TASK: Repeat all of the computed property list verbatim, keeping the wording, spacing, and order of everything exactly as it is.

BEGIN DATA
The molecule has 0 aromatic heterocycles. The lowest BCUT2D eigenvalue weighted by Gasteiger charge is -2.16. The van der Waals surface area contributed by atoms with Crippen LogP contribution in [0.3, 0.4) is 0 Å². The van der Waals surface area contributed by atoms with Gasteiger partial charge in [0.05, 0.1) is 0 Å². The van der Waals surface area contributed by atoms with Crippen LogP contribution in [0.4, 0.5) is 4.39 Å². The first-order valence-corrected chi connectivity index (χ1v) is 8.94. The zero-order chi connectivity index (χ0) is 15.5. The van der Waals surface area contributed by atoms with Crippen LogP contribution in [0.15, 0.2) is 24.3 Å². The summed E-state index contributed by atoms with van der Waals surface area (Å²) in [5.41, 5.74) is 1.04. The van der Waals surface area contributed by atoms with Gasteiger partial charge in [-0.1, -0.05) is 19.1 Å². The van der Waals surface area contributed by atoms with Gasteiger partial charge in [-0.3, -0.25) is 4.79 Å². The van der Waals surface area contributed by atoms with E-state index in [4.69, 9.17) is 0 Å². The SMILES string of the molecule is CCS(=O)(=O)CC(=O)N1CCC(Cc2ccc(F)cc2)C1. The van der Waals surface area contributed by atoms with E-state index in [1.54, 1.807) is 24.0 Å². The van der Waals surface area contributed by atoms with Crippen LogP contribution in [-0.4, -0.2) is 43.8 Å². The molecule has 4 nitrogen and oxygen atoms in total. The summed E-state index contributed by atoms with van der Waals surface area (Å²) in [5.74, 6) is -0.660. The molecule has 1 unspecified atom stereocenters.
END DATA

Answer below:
The molecule has 0 aromatic heterocycles. The lowest BCUT2D eigenvalue weighted by Gasteiger charge is -2.16. The van der Waals surface area contributed by atoms with Crippen LogP contribution in [0.3, 0.4) is 0 Å². The van der Waals surface area contributed by atoms with Gasteiger partial charge in [0.05, 0.1) is 0 Å². The van der Waals surface area contributed by atoms with Crippen LogP contribution in [0.4, 0.5) is 4.39 Å². The first-order valence-corrected chi connectivity index (χ1v) is 8.94. The zero-order chi connectivity index (χ0) is 15.5. The van der Waals surface area contributed by atoms with Crippen LogP contribution in [0.15, 0.2) is 24.3 Å². The summed E-state index contributed by atoms with van der Waals surface area (Å²) in [5.41, 5.74) is 1.04. The van der Waals surface area contributed by atoms with Gasteiger partial charge in [-0.1, -0.05) is 19.1 Å². The van der Waals surface area contributed by atoms with Gasteiger partial charge in [-0.3, -0.25) is 4.79 Å². The van der Waals surface area contributed by atoms with E-state index in [4.69, 9.17) is 0 Å². The SMILES string of the molecule is CCS(=O)(=O)CC(=O)N1CCC(Cc2ccc(F)cc2)C1. The van der Waals surface area contributed by atoms with E-state index in [1.54, 1.807) is 24.0 Å². The van der Waals surface area contributed by atoms with Crippen LogP contribution in [-0.4, -0.2) is 43.8 Å². The molecule has 4 nitrogen and oxygen atoms in total. The summed E-state index contributed by atoms with van der Waals surface area (Å²) in [5.74, 6) is -0.660. The molecule has 1 unspecified atom stereocenters.